As the Right to Repair movement grows, more tech companies are expanding repair options and announcing self repair programs to placate consumers. In 2021, advocacy group As You Sow proposed a shareholder resolution, to which Microsoft responded by commissioning an “Assessment of the greenhouse gas emissions and waste impacts from improving the repairability of Microsoft devices.”
The report was published April 22, and includes a comparison of the waste and GHG generation impacts of repairs by electronics factories in China and those performed by Microsoft authorized service providers (ASP). The report also took a closer look at the benefits of enabling device repair instead of replacement. As a result, the study revealed that users driving their vehicles to repair shops may increase the emission of GHGs, and as an alternative users should mail in their devices for repair to reduce GHG emissions.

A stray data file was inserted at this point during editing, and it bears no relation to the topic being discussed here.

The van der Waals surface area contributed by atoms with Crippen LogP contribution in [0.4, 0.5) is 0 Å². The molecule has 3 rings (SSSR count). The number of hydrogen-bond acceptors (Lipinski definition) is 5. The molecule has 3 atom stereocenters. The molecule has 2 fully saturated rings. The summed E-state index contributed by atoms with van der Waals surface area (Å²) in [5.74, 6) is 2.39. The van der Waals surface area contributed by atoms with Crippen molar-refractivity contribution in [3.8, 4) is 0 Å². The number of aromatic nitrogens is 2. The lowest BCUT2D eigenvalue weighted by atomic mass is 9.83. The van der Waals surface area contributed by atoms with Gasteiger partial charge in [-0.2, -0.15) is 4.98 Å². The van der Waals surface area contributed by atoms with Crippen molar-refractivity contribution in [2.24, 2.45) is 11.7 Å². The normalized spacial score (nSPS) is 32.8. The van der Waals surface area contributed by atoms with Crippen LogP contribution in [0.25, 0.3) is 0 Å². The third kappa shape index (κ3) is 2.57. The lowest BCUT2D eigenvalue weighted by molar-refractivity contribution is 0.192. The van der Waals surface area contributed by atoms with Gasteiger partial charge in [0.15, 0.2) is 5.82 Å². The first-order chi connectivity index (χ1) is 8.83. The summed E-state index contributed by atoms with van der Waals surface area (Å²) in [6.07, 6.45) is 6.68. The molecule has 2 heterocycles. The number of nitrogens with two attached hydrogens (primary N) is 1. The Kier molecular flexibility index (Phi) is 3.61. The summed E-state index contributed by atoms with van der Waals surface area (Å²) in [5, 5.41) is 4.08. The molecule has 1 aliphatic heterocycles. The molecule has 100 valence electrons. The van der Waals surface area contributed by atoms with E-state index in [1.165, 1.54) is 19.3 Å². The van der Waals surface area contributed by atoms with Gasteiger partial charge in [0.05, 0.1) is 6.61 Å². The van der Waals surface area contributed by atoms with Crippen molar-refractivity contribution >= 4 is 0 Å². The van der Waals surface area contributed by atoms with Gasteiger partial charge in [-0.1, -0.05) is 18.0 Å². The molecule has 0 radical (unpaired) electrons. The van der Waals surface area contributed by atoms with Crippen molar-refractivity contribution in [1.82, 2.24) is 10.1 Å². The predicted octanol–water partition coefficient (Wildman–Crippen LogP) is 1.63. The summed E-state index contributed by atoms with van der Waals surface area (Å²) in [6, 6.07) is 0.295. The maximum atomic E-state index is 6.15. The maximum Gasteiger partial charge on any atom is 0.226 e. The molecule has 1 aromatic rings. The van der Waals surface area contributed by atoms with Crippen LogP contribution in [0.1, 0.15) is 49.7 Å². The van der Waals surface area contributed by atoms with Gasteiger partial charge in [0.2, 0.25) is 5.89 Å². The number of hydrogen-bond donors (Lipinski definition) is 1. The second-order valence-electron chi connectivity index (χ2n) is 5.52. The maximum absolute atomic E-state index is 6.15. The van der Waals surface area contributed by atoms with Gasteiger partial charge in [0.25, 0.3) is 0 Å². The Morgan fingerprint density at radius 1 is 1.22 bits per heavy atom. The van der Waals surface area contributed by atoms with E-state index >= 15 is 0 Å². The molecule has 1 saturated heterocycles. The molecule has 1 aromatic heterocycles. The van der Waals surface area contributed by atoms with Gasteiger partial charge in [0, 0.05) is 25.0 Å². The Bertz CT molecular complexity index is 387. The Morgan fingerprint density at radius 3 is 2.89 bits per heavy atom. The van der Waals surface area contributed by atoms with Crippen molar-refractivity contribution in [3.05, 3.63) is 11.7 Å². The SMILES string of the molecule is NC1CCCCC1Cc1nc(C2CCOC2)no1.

Because ASP repair is only available for corporate customers with newer Microsoft devices, consultants on the study concluded that in addition to promoting mail in services, Microsoft should expand their repair locations and capabilities as well.
The shareholder resolution originally requested that the study explore and assess the impacts of potential right to repair laws that may arise at state and federal levels, as well as the impacts of making device repair easier for independent repair shops.
As part of the agreement with the advocacy group, Microsoft agreed to expand certain information beyond the ASP network and to make the necessary adjustments to expand repair policies across more devices, though this discussion was excluded from the executive report to protect the company’s confidential documents.